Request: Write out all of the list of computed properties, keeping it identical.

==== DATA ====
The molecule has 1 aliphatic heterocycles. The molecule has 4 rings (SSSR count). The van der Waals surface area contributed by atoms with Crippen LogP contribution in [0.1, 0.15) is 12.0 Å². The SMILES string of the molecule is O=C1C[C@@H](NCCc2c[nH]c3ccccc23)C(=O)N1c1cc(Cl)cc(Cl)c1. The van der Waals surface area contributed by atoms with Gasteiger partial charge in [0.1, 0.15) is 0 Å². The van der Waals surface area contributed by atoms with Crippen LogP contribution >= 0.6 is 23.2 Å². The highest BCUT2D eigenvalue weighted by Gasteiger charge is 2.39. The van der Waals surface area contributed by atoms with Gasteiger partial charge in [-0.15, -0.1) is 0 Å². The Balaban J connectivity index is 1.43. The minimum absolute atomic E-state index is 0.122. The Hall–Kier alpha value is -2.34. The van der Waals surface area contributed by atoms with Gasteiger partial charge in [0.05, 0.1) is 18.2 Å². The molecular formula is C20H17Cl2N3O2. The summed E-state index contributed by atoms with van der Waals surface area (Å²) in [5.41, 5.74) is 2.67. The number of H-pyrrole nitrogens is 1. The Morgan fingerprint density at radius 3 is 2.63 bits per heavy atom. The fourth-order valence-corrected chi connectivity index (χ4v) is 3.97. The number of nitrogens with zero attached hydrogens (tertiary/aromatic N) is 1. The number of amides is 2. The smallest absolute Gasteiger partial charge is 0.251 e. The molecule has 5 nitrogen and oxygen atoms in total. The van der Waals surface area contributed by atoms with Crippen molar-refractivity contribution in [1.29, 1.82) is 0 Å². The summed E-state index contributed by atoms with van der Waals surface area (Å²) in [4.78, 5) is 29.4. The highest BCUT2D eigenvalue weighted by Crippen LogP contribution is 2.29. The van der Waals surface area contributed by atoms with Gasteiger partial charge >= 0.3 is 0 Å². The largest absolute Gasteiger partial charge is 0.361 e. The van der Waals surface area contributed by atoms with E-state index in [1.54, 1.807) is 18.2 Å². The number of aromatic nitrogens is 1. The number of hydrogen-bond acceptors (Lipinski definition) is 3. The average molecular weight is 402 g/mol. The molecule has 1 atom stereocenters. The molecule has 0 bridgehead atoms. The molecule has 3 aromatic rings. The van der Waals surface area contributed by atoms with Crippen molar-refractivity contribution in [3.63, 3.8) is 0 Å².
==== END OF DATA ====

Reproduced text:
The molecule has 1 aliphatic heterocycles. The molecule has 4 rings (SSSR count). The van der Waals surface area contributed by atoms with Crippen LogP contribution in [0.1, 0.15) is 12.0 Å². The SMILES string of the molecule is O=C1C[C@@H](NCCc2c[nH]c3ccccc23)C(=O)N1c1cc(Cl)cc(Cl)c1. The van der Waals surface area contributed by atoms with Gasteiger partial charge in [0.1, 0.15) is 0 Å². The van der Waals surface area contributed by atoms with Crippen LogP contribution >= 0.6 is 23.2 Å². The highest BCUT2D eigenvalue weighted by Gasteiger charge is 2.39. The van der Waals surface area contributed by atoms with Gasteiger partial charge in [-0.15, -0.1) is 0 Å². The Balaban J connectivity index is 1.43. The minimum absolute atomic E-state index is 0.122. The Hall–Kier alpha value is -2.34. The van der Waals surface area contributed by atoms with Gasteiger partial charge in [0.05, 0.1) is 18.2 Å². The molecular formula is C20H17Cl2N3O2. The summed E-state index contributed by atoms with van der Waals surface area (Å²) in [5.41, 5.74) is 2.67. The number of H-pyrrole nitrogens is 1. The Morgan fingerprint density at radius 3 is 2.63 bits per heavy atom. The fourth-order valence-corrected chi connectivity index (χ4v) is 3.97. The number of nitrogens with zero attached hydrogens (tertiary/aromatic N) is 1. The number of amides is 2. The smallest absolute Gasteiger partial charge is 0.251 e. The molecule has 5 nitrogen and oxygen atoms in total. The van der Waals surface area contributed by atoms with Crippen molar-refractivity contribution in [1.29, 1.82) is 0 Å². The summed E-state index contributed by atoms with van der Waals surface area (Å²) in [4.78, 5) is 29.4. The highest BCUT2D eigenvalue weighted by Crippen LogP contribution is 2.29. The van der Waals surface area contributed by atoms with Gasteiger partial charge >= 0.3 is 0 Å². The largest absolute Gasteiger partial charge is 0.361 e. The van der Waals surface area contributed by atoms with E-state index in [1.54, 1.807) is 18.2 Å². The number of aromatic nitrogens is 1. The number of hydrogen-bond acceptors (Lipinski definition) is 3. The average molecular weight is 402 g/mol. The molecule has 1 atom stereocenters. The molecule has 0 bridgehead atoms. The molecule has 3 aromatic rings. The van der Waals surface area contributed by atoms with Crippen molar-refractivity contribution in [3.63, 3.8) is 0 Å².